Behaviorism

29.04.2015 |

Episode #7 of the course “Major Schools of Thought in Psychology”

Behaviorism was the predominant approach to psychology between about 1920 and 1950, and as its namesake suggests, it focused on the study of behavior instead of attempting to study thoughts. A lot of its development had to do with the fact that it was (and continues to be) much easier to study behavior than it is to study inner mental processes.

Behaviorism is based on a number of underlying assumptions. First, psychologists realized that in order for psychology to have any weight as a science, researchers must have an empirical way to study processes. Behaviorism attempted to satisfy this requirement by conducting behavior-related experiments. Behaviorists argued that internal events like thinking should be explained in a behavioral way for them to be considered valid, or they should be ignored altogether. Many of their experiments focused on animals because they believed (and most still continue to believe) that thought processes in animals are very similar to those in humans. One of the goals of behaviorism is to be able to predict human behavior by using these experiments.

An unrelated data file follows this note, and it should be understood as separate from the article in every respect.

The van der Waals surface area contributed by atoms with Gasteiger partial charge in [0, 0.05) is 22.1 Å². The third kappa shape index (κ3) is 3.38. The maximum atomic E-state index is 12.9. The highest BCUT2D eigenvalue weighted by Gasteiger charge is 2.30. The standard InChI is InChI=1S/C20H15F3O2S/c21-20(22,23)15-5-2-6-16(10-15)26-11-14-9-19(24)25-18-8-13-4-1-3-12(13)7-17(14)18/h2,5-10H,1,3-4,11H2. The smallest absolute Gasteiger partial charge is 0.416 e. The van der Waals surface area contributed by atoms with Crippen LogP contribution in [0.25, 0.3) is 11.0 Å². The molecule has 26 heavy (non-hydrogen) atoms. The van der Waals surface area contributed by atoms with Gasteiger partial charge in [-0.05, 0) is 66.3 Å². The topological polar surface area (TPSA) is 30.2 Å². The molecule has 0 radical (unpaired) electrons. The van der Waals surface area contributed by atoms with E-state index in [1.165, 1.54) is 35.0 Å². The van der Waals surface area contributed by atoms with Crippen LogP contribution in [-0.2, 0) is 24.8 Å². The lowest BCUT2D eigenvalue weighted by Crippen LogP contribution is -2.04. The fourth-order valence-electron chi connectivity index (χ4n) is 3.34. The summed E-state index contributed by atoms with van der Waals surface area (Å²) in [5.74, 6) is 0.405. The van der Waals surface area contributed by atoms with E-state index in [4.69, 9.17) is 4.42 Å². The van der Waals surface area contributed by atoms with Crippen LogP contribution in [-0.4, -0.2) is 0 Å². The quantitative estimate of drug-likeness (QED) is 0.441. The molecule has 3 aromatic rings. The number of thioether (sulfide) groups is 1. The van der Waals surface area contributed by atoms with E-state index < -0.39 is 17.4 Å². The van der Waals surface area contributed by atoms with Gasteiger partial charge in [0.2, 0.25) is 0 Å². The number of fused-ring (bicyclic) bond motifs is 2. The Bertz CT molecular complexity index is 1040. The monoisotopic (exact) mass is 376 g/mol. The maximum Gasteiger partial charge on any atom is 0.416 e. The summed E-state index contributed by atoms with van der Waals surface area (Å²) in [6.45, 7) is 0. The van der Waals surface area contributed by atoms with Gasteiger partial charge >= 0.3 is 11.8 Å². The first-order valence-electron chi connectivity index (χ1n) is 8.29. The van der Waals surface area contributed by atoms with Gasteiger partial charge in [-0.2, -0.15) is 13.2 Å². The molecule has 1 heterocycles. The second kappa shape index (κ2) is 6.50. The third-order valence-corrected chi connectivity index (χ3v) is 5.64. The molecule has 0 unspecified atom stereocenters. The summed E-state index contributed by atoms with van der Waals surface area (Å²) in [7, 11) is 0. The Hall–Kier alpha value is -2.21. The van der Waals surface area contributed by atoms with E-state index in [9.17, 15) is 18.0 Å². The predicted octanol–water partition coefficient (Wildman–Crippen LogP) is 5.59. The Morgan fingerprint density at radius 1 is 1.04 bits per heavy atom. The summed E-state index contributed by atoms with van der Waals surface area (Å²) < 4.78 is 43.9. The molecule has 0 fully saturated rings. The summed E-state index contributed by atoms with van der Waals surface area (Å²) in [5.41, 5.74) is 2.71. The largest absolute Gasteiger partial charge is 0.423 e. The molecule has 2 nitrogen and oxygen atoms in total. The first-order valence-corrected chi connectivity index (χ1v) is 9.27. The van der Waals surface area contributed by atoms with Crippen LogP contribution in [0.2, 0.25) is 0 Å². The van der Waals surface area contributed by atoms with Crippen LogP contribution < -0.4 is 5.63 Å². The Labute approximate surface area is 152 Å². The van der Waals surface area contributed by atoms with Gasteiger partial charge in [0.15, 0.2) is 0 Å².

They also assumed that people have no free will and that a person’s environment will determine his or her behavior. On top of that, behaviorists assume that humans are born with their minds like a blank slate (“tabula rasa”), and the environment begins to add to the mind the second that we are born. We also learn behavior from the environment, and all behavior is the result of some kind of external stimulus.

The most famous behaviorists are probably Ivan Pavlov and B.F. Skinner. Both men experimented with animals, but Pavlov was really interested in studying digestion when he made his discovery regarding conditioning. He discovered he could “train” dogs to salivate on command by pairing their food with a neutral stimulus like a bell noise. Skinner’s experiments related to training by using techniques like reinforcement and punishment.


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